Soli’s indoor farms maintain start to finish control over all aspects of the growing process, from seed planting to packaging and logistics. This management provides quality control benefits as well as production efficiencies and helps the company increase its capacity to meet enlarging demand.
The key to the future of the organics sector is cost-competitiveness, something even more important for indoor growers. Through technology, Soli has achieved large reductions in unit grow costs, up to 70% lower than field-sourced production, according to Soli. Capital expenditures of $5-$7 per pound of annual production capacity is the lowest among indoor agriculture companies, while Soli’s unit costs for indoor production are at or below field production, according to Soli.
R&D programs work to improve Soli’s growing system. “We remain committed to this idea of continuous improvement, not only to reduce costs and produce high-quality food, but to continue to improve our environmental footprint,” said Jönsson. “Beyond environmental impact, automation and localized production centers allow for reduced food contact and fewer opportunities for contamination.”
Given the opposite trends of a dwindling global food supply and increasing global demand for fresh and accessible produce, such growing practices utilizing technology are critical to feeding the generations of the future, said Soli.
Outdoors and organics
Soli also sees value in field production. “While the decision to move to indoor production made sense for us, we’re firmly of the belief that it will take both sustainable indoor and outdoor production methods to meet the growing global demand for produce, particularly during a time of increased resource volatility and climate risk,” said Pocock. “Soli is excited to play a key role in that equation going forward.” Over the next few years, Soli expects to complete its transition to majority CEA production.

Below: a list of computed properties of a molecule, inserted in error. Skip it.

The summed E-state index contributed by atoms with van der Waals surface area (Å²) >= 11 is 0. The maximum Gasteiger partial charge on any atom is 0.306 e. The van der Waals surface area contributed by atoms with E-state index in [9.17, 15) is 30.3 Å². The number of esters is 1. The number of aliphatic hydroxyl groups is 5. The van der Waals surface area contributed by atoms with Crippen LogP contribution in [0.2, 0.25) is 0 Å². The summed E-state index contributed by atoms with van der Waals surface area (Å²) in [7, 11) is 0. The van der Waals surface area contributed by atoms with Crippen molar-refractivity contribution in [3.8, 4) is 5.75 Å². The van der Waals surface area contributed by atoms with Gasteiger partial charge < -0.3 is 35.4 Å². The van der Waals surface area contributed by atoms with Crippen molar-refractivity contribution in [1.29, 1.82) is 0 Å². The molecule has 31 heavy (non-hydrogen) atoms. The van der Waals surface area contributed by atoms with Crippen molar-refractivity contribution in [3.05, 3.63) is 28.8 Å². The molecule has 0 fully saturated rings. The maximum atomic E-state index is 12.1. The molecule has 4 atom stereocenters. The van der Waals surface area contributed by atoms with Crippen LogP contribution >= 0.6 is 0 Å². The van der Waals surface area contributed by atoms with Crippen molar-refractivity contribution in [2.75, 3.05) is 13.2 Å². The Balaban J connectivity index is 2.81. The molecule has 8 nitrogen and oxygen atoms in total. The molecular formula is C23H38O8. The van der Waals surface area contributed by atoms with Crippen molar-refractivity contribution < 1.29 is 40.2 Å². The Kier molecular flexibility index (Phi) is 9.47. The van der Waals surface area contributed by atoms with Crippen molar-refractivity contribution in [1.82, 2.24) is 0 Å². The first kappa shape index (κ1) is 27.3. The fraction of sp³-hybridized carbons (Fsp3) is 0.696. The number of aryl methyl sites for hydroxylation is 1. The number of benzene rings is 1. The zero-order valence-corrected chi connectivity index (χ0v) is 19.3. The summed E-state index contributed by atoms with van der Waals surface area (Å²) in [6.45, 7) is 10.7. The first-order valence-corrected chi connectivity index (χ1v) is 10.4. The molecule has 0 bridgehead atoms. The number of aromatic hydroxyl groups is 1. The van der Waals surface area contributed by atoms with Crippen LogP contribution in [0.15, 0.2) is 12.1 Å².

The move to more sustainable production methods was timely. “Increasingly, we’re seeing climate volatility posing significant threats to the agriculture supply chain, not only here at home, but also around the world, making the prospect of scaled indoor agriculture that much more important,” said Jönsson.
“CEA presents a significant opportunity for our food system to be shielded from some of those climate-related risks like droughts and wildfires, and Soli is working to make that a reality,” said Jönsson.
Soli looks to future crops. Following the lead of its consumers, Soli’s biofarm model was designed to grow any type of crop, from leafy greens to berries to tomatoes to peas and others. And Soli remains optimistic about organics.
“We see organic food production as incredibly important, especially as consumers have become more conscious about what they eat and are increasingly not only cooking at home, especially in light of the COVID-19 pandemic, but also seeking out healthier ingredients,” said Pocock.